A Guide to Building a Better Email: The Welcome Series

White Paper

The welcome email is one of your best opportunities to build the foundation for a lasting relationship with a customer. It has among the highest open and read rates of all marketing emails, giving it the potential to be highly impactful. But the stakes are high— depending on your approach, you can gain or lose a customer in that initial contact.

Read this whitepaper to learn how to adopt the methods needed to turn your subscribers into loyal customers, while collecting valuable data along the way that will drive action — and ROI — throughout the customer relationship.

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You’ve got a new subscriber to your mailing list — congratulations! You now have a unique opportunity to introduce them to your brand. So, where should you start? At the beginning, with what is arguably the most important building block of your new relationship: the welcome email. And since you don’t get a second chance to make a first impression, the welcome email carries a lot of weight.

Across industries, the welcome email has one of the highest open and read rates of any type of marketing email. With such low hanging fruit, many businesses give into the temptation of sending out only one welcome email in which they jam every idea and call to action (CTA) overwhelming the subscriber with too much information at once.

This is a missed opportunity to open a two-way conversation, effectively drive additional action, and create an exceptional subscriber experience.

A welcome email isn’t about simply responding to a user action or even converting. Don’t let your eagerness to just drop your new subscriber into your next campaign sabotage your marketing efforts.

Instead, create a series of well-thought-out welcome emails—each creating a customized experience that builds off learnings collected from the previous email.

With proper planning and data, the story a brand lays out in a welcome email series can build a lasting relationship with the consumer.


Your welcome email series, which can run anywhere from three to 10 emails (or more), should be rooted in careful planning. Before you write a single word of copy, define your objectives so you know what you want to say and why you should say it. By establishing overall goals and mapping each email to a clear set of objectives ahead of time, you have created the groundwork for a cohesive series that results in a happy, loyal customer and greater ROI.

Set Goals

The most obvious goal for your welcome series is to turn subscribers into paying customers, but supporting that goal takes a thoughtful approach. All content should align with one (or more) of three foundational goals for your series. Designing your series with these goals in mind will more effectively drive your subscriber down the path to purchase than one premature CTA, and help you build a consumer profile to inform future communications.

  • Provide value. Your welcome series should set the tone for your relationship with the consumer, and let them know immediately you’re there to add value to their lives. Doing this effectively will build trust; the reader will come to count on your emails to be relevant, easily digestible, and a worthwhile read.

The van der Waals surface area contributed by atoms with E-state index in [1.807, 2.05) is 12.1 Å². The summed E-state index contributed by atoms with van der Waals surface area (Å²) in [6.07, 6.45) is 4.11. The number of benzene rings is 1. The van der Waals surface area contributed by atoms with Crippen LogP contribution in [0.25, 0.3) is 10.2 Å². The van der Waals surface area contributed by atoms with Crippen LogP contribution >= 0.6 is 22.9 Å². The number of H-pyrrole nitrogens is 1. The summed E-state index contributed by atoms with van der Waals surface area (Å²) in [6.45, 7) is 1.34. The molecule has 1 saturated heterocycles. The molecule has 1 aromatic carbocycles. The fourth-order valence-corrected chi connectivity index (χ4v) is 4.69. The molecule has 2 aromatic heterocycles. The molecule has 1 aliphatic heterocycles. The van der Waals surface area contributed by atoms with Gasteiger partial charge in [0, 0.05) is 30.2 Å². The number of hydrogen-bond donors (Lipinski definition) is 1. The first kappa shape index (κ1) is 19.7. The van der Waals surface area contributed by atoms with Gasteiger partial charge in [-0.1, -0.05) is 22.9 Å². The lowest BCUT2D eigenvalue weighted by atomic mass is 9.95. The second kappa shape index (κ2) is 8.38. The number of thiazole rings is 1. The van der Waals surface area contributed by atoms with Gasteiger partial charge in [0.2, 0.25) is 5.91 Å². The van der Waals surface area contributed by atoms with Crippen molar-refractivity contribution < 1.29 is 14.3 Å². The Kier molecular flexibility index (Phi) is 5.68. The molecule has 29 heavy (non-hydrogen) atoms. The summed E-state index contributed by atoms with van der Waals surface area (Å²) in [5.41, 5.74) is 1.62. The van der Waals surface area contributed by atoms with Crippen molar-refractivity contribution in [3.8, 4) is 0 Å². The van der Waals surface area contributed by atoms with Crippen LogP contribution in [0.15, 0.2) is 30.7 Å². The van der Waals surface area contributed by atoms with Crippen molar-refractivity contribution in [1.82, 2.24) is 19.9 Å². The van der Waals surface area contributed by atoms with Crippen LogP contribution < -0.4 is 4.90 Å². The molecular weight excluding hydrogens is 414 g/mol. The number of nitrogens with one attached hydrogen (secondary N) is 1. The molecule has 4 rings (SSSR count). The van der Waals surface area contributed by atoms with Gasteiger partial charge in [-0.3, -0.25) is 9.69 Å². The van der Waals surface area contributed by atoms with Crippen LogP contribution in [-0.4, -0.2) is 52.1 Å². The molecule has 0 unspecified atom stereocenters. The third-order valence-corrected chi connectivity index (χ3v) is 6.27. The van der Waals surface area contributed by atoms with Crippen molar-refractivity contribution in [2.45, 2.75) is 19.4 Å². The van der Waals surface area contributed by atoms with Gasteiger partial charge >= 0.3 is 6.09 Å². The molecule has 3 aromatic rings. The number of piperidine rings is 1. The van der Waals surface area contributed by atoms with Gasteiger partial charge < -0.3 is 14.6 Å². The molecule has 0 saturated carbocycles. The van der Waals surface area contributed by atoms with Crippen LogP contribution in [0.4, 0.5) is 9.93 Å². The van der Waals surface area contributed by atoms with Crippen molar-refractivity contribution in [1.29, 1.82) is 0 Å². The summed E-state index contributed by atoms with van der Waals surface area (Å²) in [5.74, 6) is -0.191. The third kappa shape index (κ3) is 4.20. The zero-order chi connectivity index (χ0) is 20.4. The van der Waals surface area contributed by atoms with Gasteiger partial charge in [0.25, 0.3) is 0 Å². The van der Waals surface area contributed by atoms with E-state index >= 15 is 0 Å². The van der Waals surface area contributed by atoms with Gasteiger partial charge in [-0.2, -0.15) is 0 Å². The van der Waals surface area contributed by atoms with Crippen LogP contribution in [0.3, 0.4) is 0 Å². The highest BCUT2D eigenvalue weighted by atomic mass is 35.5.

• Compel. Each email should guide your subscriber toward an action, whether it’s making a purchase or providing more information about themselves. Stick with one CTA per email, and make it as easy as possible for them to complete the action.
  • Profile. Use this opportunity to start a conversation with your reader that builds a consumer profile over time. User data is one of your most valuable assets when building personalized, relevant emails, but most subscribers aren’t likely to proactively engage with a profile page or preference center. Progressive polling within each email allows you to collect reader information —in a fun and engaging way—without sending them to a preference center to create a profile at the risk of losing them along the way. This profile can be used to help tailor each email to the subscriber’s needs with more valuable content that’s most likely to drive engagement and conversion.

Messaging and Cadence

Now that you’ve established the goals you want to reach with your welcome series, think about what matters to your business and to your customers most, and consider how you can use this information to make your welcome emails shine. To start, list five things you need to know about the reader in order to create the best experience for them and ultimately increase conversion.

If you’re a B2C business, you might want to know more about who the subscriber is in relation to who they’re purchasing for, what kinds of products they’re interested in, and what kinds of discounts and offers would be most valuable to them.

Are you a B2B marketer? It would be helpful to know more about your subscriber’s role in their organization, how they prefer to engage with content, and their biggest concerns and pain points.